Archaeology Weekly Roundup! 10-19-12

Posted in: Archaeology in the News, ASOR
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Assyriancourtesy-ezinemark.comArchaeologists working in northern Iraq have discovered a new Assyrian site in the vicinity of the historic Arbil city center, the head of the antiquities office in the Kurdish Province of Arbil, Haydar Hassan, was quoted as saying in an Iraqi newspaper.

The Egyptian city of Alexandria, home to one of the seven wonders of the ancient world, may have been built to align with the rising sun on the day of Alexander the Great’s birth, a new study finds.

Stone carvings in Morocco’s High Atlas mountains dating back more than 8,000 years and depicting the sun as a pagan divinity have been destroyed by Salafists, a local rights group said on Wednesday.

 Many of the early projectiles for the small guns found on the Tudor warship, the Mary Rose are unlike anything used in later centuries and specialists have long argued as to why they were made this way. Now they are using advanced neutron techniques to answer questions about the artifacts without causing damage.

Archaeologists from the University of Leicester who uncovered a grave thought to contain the skeleton of King Richard III have revealed that the remains came within inches of being destroyed by Victorian builders.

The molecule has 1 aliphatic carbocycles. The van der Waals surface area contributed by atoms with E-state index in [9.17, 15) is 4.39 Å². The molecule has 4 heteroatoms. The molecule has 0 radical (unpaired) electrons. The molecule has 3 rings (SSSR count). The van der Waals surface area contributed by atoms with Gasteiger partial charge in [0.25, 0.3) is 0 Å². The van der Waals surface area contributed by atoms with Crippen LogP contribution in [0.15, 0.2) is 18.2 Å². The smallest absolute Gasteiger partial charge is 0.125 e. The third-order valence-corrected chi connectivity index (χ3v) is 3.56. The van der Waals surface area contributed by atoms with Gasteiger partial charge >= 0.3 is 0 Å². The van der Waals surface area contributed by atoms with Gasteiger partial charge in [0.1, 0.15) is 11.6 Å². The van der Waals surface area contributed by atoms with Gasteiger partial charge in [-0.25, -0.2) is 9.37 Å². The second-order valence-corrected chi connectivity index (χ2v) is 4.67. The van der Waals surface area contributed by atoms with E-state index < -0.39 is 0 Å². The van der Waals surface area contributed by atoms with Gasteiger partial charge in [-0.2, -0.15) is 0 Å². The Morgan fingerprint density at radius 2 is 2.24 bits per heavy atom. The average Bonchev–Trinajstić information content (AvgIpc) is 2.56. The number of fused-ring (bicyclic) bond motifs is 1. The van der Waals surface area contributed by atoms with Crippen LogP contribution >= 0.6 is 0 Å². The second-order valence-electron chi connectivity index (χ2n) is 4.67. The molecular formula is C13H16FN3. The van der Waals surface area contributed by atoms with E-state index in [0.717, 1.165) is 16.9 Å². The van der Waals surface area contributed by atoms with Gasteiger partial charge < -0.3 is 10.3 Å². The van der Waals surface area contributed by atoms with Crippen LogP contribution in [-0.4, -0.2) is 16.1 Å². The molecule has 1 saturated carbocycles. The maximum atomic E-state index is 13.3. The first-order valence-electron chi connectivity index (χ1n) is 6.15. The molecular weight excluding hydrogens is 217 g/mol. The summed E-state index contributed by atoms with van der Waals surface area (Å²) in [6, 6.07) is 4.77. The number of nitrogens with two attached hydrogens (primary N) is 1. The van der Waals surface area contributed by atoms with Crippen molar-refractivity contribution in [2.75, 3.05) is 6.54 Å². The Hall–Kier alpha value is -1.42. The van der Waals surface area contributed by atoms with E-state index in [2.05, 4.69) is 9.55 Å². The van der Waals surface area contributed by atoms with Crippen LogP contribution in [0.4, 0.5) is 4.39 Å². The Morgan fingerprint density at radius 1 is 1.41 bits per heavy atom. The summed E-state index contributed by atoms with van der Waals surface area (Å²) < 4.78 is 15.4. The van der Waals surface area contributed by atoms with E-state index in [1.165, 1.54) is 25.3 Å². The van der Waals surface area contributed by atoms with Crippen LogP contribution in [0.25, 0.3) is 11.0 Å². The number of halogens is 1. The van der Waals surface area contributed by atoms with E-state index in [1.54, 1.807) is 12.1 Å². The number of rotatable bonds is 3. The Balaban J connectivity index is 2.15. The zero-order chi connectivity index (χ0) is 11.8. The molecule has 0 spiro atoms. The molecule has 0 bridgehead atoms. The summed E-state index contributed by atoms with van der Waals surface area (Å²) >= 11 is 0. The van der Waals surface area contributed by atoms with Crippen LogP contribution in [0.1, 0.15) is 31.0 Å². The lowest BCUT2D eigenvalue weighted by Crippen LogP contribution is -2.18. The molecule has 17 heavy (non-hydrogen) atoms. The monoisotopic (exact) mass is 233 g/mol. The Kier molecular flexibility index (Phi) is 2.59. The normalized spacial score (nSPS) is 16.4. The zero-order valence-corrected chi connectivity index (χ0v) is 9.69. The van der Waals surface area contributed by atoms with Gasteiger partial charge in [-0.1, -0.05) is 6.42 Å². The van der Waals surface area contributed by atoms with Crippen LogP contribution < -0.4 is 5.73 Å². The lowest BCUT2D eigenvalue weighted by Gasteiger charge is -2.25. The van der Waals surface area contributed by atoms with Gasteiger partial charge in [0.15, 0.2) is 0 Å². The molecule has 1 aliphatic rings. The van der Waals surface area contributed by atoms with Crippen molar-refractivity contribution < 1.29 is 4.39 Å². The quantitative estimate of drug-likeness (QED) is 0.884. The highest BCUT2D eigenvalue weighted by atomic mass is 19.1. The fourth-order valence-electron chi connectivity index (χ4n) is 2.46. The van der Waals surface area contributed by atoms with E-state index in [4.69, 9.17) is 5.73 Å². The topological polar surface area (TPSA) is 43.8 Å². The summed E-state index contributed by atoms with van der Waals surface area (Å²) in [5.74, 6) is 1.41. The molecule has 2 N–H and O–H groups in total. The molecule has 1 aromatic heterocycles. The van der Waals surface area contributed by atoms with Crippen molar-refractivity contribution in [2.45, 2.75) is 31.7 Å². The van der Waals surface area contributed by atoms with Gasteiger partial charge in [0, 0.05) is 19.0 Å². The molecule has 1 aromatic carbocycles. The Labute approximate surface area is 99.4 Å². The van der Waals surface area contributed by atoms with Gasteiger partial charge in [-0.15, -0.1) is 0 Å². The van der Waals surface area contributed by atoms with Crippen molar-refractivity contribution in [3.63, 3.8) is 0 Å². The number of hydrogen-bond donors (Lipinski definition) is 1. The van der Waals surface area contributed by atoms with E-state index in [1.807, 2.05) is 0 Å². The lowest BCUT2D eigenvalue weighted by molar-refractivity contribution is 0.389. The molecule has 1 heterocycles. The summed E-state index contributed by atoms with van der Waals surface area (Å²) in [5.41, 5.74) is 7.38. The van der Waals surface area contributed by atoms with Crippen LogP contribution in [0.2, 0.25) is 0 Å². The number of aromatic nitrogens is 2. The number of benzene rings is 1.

Swedish archaeologists have unearthed what is presumed to be a dolmen, or a portal tomb, that is believed to be over 5,000 years old near the megalithic monument Ale’s stones in southern Sweden.

Recent research has had a humanizing effect on perceptions of Neanderthals, here’s a rundown of the research from National Geographic.wilma-neanderthal

Archaeologists are excavating the site of Ziyaret Tepe, identified as the Assyrian city of Tushhan in southeastern Turkey ahead of the rising flood-waters of the Ilisu dam that threaten to drown the site.

Archaeologists have uncovered the remains of what they believe could be a Bronze Age bathing site, or a sauna in Scotland.

The sepulcher of an individual that (possibly) governed a place known today as Bocana del Río Copalita in Huatulco, Oaxaca, 1300 years ago, was discovered by investigators of the ceremonial area of this archaeological site. Here another 38 burials were found, some of which were individuals whom they believe part of the elite.

A conference in Cambridge, UK this week, marked the 60th anniversary of the decipherment by Michael Ventris of Linear B, a script used for an early form of ancient Greek. Past Horizons has a run down of the work leading to his stunning achievement.

Just after the largest hoard of Celtic coins was discovered, metal detectorists in Jersey, UK, have found a 3,000-year-old Bronze Age hoard of axe heads.

A huge geoglyph in the shape of an elk or deer discovered in Russia may predate Peru’s famous Nazca Lines by thousands of years.

Work being carried out at a stately home in Cornwall, UK could reveal the final resting place of the man who built it but didn’t want to buried.

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